In 1967, 18 men, including Killen (at left) and Neshoba County Deputy Cecil Price, stood trial on federal civil rights charges. Price was convicted, but Killen walked free after the jury deadlocked 11 to 1 in favor of conviction. The holdout juror said she could not convict a preacher.



In the wake of the murders, Philadelphia, Mississippi became synonymous with racial violence. Federal prosecutors pursued civil rights charges in Meridian, but local prosecutors did not bring murder charges. A year after the murders, some 60 marchers marked the anniversary by marching to the site of the church burning that brought Chaney, Goodman and Schwerner to Neshoba County.



In 1999, state investigators reopened the murder case after a Klansmen serving a life sentence for another racial murder gave an interview to a state archivist in which he implicated Killen as the ringleader. A grand jury indicted 79-year-old Killen, seen here in his booking photo, in January 2005.



Killen, still working as a preacher and sawmill operator, denied he was involved in the slayings or ever belonged to the Klan, but expressed sympathy for those that carried out the murders. "I'm not going to say they did anything wrong,"
he said.



Killen, seen here after his release from Neshoba County Detention Center on $250,000 bail, insists he did not even know of Michael Schwerner's existence before the disappearance of the civil rights workers made headlines.



A lawyer for Killen says his defense will consist of character witnesses, including fellow Baptist ministers. The defense also plans to attack testimony from Klan informants, saying the FBI bought their accounts with thousands of dollars in government payouts.



Killen's trial opened one week before the 41st anniversary of the deaths. Lawyers were only permitted 15 minutes to present opening statements to the panel of 13 whites and four blacks. Defense lawyer Mitchell Moran told the jury his client was a low-level member with no control over the Klan's activities. State Attorney General Jim Hood acknowledged that Killen did not shoot the men himself, but said Killen's role as organizer made him just as guilty as those who fired the guns.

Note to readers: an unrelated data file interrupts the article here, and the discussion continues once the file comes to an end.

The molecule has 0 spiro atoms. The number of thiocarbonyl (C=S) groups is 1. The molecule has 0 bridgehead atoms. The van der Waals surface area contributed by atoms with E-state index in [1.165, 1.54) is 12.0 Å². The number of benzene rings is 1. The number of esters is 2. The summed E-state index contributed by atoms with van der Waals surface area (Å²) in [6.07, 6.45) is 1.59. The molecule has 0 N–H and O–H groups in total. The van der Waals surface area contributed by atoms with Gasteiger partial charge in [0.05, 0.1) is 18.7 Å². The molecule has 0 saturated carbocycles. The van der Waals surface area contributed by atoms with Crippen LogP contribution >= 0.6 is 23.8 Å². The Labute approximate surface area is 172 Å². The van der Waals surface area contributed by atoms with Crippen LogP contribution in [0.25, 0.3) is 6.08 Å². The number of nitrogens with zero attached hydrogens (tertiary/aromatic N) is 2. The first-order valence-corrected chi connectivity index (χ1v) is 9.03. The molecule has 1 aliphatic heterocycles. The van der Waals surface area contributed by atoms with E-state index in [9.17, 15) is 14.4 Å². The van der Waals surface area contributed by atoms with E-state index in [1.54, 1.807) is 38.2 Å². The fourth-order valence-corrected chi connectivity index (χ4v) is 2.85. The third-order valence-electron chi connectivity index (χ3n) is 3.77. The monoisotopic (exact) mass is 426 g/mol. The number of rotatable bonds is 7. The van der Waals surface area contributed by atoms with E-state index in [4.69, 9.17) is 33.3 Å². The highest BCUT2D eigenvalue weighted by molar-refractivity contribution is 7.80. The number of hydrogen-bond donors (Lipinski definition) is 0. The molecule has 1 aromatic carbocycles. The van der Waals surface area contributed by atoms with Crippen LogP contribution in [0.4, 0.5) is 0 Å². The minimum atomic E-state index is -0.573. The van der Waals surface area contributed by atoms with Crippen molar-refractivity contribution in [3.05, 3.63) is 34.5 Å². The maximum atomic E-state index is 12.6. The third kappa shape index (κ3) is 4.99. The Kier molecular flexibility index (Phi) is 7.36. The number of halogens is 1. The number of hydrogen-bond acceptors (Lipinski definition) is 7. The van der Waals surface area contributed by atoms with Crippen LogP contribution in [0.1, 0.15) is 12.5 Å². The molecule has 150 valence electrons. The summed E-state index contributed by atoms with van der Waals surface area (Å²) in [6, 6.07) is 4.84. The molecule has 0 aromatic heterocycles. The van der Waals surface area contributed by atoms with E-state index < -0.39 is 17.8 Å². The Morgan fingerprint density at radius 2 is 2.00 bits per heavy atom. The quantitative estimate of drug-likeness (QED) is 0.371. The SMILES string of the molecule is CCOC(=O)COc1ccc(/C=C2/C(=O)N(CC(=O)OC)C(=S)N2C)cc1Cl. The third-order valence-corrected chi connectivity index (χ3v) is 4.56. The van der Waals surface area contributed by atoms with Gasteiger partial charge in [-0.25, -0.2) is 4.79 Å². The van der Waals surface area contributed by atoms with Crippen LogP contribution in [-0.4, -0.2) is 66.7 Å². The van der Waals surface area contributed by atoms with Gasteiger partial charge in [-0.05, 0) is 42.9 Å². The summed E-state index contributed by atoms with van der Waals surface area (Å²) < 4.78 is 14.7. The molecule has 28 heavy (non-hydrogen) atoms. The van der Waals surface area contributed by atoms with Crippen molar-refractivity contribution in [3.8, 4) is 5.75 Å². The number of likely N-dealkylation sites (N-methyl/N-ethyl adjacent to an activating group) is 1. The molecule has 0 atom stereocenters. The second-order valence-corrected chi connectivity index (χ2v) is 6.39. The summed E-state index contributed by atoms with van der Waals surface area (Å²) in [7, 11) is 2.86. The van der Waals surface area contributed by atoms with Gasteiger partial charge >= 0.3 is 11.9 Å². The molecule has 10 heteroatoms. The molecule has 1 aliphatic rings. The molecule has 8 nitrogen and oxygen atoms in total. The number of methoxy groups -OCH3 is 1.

Circuit Court Judge Marcus Gordon halted the trial on its first day after the 80-year-old defendant was rushed to the hospital with tightness in his chest and high blood pressure. The recess came moments after the prosecution's first witness, the widow of Michael Schwerner, had finished her emotional testimony.



The ailing defendant listened as the jury announced they were split 6-6 after less than three hours of deliberations. They did not specify what they were divided on, but said they did not think further deliberations would make a difference. Even so, Judge Gordon dismissed them for the evening on June 20, 2005.



The jury returned to deliberate on the 41st anniversary of the deaths and convicted Killen of three counts of manslaughter.



Killen's wife, Betty, hugged him after the verdict was announced. She missed a chemotherapy appointment for breast cancer treatment to attend the proceedings. Killen's sentencing was set for June 23.



As Killen was placed into custody, he pushed away microphones from reporters asking him for comment.